(Last year he again made headlines as the Cleveland Piolice helicopter he was flying to Columbus for maintenance necessitated an emergency landing in a farmer’s field.)

    Art’s skill, coolness, and good humor are legendary in the Cleveland aviation community. But that’s the subject for whole different discussion.

  • Walt Slazyk

    Dear Mr. Porath,
    Thank you for moving this away from an almost hypothetical discussion to a very real, very personal story. My hat is off to Mr. Fantroy. We need more people like him in this world.

  • Stuart Ashley

    What has changed in the world is the tendency to judge everything based on groundrules that have been laid down by people who have not had the experience of needing to be rescued or of rescueing others. In real life, you do what you can. You, hopefully, recognize when you can’t, so as not to make the situation worse. I have not needed rescue, yet. But I have intervened in three serious road accidents, gotten several people down from cliffs and glaciers, and rescued two overturned canoeists from the middle of a glacial river in Alaska. As a minimum, two people have their lives and another his right leg because of these interventions. Try to tell these folks I should have “done the prudent thing”.
    Cheers! Stu.

  • Bus Driver

    @ Mr. Dale Long-
    The FAA issues airman CERTIFICATES, not licenses. The original FAA Act of 1958 instilled that flying in the US is a RIGHT, not a priviledge. I’m not ready to give up any rights. Maintaining standards and displaying proficiency is neccessary, but making flying a priviledge is not neccessary.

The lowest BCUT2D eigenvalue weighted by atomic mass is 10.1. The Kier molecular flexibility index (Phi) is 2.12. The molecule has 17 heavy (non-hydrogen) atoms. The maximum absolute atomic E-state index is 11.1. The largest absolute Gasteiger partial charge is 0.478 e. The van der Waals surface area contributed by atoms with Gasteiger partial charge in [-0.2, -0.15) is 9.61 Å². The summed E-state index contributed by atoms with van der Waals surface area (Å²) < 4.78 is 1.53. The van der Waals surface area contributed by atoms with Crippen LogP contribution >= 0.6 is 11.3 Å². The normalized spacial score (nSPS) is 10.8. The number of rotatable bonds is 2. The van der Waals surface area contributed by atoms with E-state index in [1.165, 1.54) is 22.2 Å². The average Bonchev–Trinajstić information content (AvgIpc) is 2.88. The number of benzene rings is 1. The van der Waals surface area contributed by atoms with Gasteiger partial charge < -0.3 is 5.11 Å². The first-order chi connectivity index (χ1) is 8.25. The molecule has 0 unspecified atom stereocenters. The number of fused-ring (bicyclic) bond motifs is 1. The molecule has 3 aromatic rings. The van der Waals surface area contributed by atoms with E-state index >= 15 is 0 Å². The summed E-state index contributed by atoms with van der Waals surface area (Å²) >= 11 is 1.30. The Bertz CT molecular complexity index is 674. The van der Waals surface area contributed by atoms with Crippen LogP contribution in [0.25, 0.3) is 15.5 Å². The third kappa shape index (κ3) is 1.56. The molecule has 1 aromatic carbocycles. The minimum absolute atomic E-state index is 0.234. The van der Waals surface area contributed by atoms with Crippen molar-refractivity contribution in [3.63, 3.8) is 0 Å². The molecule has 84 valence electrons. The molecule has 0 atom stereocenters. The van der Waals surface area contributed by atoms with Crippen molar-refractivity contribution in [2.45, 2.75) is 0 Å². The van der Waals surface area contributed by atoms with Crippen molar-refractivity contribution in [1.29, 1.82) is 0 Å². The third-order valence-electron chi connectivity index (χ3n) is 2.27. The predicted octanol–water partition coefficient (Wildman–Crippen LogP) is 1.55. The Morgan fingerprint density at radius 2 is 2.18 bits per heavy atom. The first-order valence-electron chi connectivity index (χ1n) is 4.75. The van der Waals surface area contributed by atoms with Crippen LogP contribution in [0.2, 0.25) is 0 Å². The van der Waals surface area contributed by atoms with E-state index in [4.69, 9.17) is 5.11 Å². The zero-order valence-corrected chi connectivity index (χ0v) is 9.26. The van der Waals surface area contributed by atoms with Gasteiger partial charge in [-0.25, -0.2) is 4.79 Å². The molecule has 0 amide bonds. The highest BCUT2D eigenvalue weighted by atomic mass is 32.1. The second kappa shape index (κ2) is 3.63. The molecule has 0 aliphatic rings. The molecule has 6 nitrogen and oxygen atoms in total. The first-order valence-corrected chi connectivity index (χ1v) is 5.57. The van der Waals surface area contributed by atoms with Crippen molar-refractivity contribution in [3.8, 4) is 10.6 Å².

• Nick

    For the most part it all comes down to this I think:
    You can risk everything, break every rule…even a few laws (legal and physics), if you save the day then you will be lauded or at the very least vindicated. If you prang the aircraft and do everything RIGHT you will still be in hot water.

    In these days of risk aversion/safety automation, etc we all need to know our limits and make the decision BEFORE getting into the aircraft. Whenever I brief overwater flight to my students they are a bit taken aback by my comment “If we have to ditch, use your procedures and get out. I may help you out, you may decide to help me out, but NEVER come back for any of us, once out count yourself lucky.” To some extent, if you perform a dangerous job, you must write yourself off early. I already assume I will not survive some things…alleviates the stress for me and allows me to perform better!